While you’ve probably heard of both Flint and Detroit Coneys, the disputes about which one is best, and the decades-long dispute between the Lafayette Coney Island and American Coney Island over which one is the best Detroit coney, you probably have never heard of the third contender in the state of Michigan: The Jackson Coney. Developed by George Todoroff, the Jackson coney has been sold at Todoroff’s Original Coney Island at 1200 West Parnall Road in Jackson, Michigan, since 1914.
One of the key points about the Jackson coney and why it’s important is that it’s linked to the development of what’s known as the Michigan Hot Dog that’s popular in upstate New York and parts of Quebec. From the Wikipedia article on the Michigan:
(i)ts also been reported that the Plattsburgh origin of the “Michigan” name came from Plattsburgh residents, Jack Rabin and his wife, who discovered the Jackson Coney Island Hot Dog while vacationing in Coney Island, fell in love with it, and subsequently recreated the sauce at Nitzi’s, their “Michigan Hot Dog” stand on Route 9 just outside of Plattsburgh … At least one other story exists linking Plattsburgh to the “Michigan Hot Dog”. This story claims that a Canadian, possibly a salesman, traveled between Montreal and New York City. and – on his way home – he would stop in Plattsburgh and spend the night at the Witherill Hotel. Apparently, he would bring back several of Todoroff’s “Jackson Island Conies” and get the cook at the hotel to warm them. The cook liked the flavor so well that he created a similar sauce with similar taste and it caught on and spread in several of the local restaurants. Soon thereafter, everyone in Plattsburgh began referring to them as, “Michigan hot dogs”.
This past Saturday while shopping at the Country Market in Adrian, Michigan, for the ingredients for Sharron Lee’s fruitcake for the previous post, I glanced in one of the island freezers and spotted this tub of sauce. Having never been to Todoroff’s at any point in my life, even though I’ve lived here in Michigan the majority of it, I had to have this container of “Todoroff’s Original Chili No Beans”, aka original Jackson coney sauce. I then promptly sent Ryan off for a couple packs of Koegel Viennas and some decent buns.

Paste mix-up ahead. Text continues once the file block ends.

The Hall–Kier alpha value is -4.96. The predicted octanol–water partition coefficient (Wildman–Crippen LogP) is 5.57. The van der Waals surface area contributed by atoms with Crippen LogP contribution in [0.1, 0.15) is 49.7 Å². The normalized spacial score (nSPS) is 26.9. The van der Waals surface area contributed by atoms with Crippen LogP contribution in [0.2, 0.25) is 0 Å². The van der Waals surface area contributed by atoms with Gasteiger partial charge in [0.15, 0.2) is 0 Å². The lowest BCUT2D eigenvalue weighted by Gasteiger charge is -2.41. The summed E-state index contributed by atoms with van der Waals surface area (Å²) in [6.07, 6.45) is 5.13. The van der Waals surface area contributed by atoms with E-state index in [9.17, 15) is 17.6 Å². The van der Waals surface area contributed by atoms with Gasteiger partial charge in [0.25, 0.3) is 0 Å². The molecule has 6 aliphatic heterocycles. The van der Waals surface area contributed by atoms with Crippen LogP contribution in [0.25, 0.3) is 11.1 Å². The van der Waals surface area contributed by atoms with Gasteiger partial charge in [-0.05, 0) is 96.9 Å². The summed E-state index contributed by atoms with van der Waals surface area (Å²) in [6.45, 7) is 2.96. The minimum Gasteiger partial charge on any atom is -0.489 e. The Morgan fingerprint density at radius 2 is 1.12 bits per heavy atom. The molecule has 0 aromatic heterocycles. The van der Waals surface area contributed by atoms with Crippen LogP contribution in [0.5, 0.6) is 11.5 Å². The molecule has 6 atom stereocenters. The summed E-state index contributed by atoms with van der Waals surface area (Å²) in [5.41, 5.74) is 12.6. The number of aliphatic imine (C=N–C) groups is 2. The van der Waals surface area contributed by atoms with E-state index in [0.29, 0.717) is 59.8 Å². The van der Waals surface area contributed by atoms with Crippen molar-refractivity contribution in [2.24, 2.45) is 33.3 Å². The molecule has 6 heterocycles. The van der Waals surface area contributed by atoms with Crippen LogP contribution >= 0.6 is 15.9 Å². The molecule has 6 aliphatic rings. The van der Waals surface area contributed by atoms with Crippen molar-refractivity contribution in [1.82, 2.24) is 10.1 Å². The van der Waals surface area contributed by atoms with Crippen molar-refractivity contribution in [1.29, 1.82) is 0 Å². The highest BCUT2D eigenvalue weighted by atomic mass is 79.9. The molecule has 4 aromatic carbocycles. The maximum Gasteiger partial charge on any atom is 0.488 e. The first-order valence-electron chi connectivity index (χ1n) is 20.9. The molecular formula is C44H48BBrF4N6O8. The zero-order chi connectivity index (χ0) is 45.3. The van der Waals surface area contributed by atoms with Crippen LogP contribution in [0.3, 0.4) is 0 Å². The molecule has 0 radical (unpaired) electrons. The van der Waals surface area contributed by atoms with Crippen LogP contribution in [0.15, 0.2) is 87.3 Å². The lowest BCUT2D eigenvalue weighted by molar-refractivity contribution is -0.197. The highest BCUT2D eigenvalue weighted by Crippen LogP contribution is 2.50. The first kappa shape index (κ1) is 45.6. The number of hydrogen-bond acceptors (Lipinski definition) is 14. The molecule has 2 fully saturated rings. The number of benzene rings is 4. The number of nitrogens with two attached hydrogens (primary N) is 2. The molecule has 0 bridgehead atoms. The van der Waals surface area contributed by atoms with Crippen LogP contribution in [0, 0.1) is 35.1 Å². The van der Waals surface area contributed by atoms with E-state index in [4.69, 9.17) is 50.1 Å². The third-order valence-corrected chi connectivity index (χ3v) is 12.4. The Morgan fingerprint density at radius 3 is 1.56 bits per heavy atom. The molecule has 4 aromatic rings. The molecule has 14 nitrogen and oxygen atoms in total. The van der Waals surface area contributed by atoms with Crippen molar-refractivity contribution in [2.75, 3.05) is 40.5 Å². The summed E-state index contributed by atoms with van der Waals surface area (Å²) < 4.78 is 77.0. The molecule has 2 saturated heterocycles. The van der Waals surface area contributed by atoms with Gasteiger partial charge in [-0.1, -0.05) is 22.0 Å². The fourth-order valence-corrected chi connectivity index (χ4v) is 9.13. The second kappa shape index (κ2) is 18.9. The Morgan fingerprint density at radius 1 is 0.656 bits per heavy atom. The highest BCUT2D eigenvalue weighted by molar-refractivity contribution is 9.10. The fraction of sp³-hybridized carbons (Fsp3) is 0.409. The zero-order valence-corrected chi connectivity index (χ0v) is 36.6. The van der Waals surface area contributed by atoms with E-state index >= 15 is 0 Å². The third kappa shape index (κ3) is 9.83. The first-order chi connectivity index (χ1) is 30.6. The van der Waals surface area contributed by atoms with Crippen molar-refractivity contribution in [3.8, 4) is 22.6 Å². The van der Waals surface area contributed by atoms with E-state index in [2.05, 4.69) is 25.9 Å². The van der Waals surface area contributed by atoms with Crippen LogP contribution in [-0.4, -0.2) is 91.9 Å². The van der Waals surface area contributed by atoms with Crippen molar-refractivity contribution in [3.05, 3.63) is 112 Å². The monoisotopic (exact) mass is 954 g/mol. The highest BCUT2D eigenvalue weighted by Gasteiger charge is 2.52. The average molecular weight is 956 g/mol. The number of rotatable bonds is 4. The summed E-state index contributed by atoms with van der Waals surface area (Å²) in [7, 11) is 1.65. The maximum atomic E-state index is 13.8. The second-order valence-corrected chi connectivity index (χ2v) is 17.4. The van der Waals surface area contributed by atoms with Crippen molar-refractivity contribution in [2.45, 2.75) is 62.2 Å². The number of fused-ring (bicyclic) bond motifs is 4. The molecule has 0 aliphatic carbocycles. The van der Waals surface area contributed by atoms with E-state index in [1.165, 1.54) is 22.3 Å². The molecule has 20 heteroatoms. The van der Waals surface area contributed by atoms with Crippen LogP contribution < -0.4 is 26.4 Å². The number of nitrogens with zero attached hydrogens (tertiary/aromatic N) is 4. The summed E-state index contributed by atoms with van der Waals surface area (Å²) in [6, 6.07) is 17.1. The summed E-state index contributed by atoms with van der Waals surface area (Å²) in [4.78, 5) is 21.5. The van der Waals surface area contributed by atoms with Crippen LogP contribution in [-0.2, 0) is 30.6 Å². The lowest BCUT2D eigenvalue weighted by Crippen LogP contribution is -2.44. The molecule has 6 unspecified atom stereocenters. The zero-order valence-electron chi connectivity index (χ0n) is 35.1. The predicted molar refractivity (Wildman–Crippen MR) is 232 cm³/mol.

One of the things we’ve noticed about pre-packaged hot dog and coney sauces is that they seem to lack the flavor of the same sauce directly from the restaurant of the same name. Ron is one of the cashiers at the Kroger in Point Place, Ohio. When Rudy’s Hot Dog of Toledo recently released their sauce in a can, Ron told me some of his customers had pointed out the canned version didn’t quite taste the same since it hadn’t been simmering in grease all day.
Before taking the above photo, I made sure enough of the grease … er, oils … had simmered to the top of the Todoroff’s sauce to illustrate that their version is probably quite close to what’s served in Jackson. Of course, if you want to spoon this off go right ahead. The flavor probably won’t suffer since apparently it’s the same as what’s served in the restaurant.
Todoroff’s original Jackson coney sauce … regardless if they want to call it something else, or if someone in New York wants to call it a Michigan … is pretty darn close in flavor and texture to my beloved Flint coneys. Serving it on grilled Koegel Viennas also added the correct meat and “snap” of the casing to really show how close the Jackson sauce is to the Flint sauce.
And for Mary’s and my daughter’s benefit, Todoroff’s sauce doesn’t contain any of those danged organ meats.
I’ll be picking up a few more of these next time. And the Viennas, too. We … I mean I … need a stash.